image

South Korea

South Korean government may delay ban on teaching English to preschoolers

Thousands have signed a petition against the move and criticised the country’s education ministry for pressuring politicians

PUBLISHED : Thursday, 11 January, 2018, 2:58pm
UPDATED : Monday, 15 January, 2018, 2:41pm

By Jung Min-ho

The government may put off its plan to ban English education for preschoolers due to fierce opposition from teachers and parents.

The Ministry of Education told The Korea Times Wednesday that it is considering putting off the implementation of the policy until the beginning of next year.

This move came after many people protested against the policy over the past few weeks. On the Cheong Wa Dae website, more than 7,000 people signed a petition; some have criticised the ministry by pressuring politicians.

But the ministry made it clear that the policy will stand. As announced, the policy will come into force in March for first and second graders at all elementary schools across the country. The ministry was going to apply the policy also to 50,000 kindergartens and day-care centres early this year.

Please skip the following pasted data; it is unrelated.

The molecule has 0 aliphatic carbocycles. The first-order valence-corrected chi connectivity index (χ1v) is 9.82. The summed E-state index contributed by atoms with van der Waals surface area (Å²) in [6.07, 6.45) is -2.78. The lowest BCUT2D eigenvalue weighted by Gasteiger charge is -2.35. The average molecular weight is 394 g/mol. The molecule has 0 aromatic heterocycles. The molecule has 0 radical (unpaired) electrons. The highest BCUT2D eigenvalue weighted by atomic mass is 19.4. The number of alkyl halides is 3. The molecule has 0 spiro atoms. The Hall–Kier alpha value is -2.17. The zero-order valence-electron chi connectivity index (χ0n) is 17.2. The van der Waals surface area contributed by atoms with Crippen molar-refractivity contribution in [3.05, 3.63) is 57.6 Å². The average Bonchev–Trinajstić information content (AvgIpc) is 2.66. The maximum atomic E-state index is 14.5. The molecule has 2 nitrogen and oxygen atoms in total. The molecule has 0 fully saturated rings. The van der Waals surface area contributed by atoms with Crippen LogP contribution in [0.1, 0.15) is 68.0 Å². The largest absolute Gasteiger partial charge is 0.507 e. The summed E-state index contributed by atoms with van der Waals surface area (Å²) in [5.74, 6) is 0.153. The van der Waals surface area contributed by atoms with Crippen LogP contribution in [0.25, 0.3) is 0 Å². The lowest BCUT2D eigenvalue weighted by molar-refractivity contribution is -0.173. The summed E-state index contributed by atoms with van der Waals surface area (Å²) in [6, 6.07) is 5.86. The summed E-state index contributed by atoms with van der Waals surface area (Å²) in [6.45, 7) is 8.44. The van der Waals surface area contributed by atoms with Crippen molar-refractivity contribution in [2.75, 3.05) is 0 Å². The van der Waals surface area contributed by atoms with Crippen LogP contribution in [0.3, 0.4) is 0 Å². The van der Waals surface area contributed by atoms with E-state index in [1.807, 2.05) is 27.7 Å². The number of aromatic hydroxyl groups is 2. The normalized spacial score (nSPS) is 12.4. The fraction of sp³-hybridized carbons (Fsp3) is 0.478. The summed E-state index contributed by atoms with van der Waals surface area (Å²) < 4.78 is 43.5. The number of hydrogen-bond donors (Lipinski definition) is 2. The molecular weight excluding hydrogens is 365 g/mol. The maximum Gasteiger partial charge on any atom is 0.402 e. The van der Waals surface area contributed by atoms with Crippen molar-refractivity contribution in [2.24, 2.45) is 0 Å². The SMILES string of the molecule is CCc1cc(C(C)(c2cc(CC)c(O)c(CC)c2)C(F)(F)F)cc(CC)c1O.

The policy has raised concerns especially among English teachers. About 7,000 after-school English teachers at elementary schools will lose their jobs in March. Tens of thousands more teachers are expected to meet the same fate when the policy expands to kindergartens and day-care centres later.

Given that almost all kindergartens and day-care centres are funded partly or entirely by the government, there will be few exceptions.

Many parents criticise the ministry for pushing children to more expensive private institutes for English education. As demand for early English education remains strong, many parents think the policy is nothing but subsidy cuts. They say the policy will only deepen English gap between children.

On the other hand, the policy is expected to be a major business opportunity for owners of hagwons, private academies, who are looking to absorb the education demand.

The ministry said it will collect more opinions before making a decision over whether to put off the policy at the end of this month.

Read the original article at The Korea Times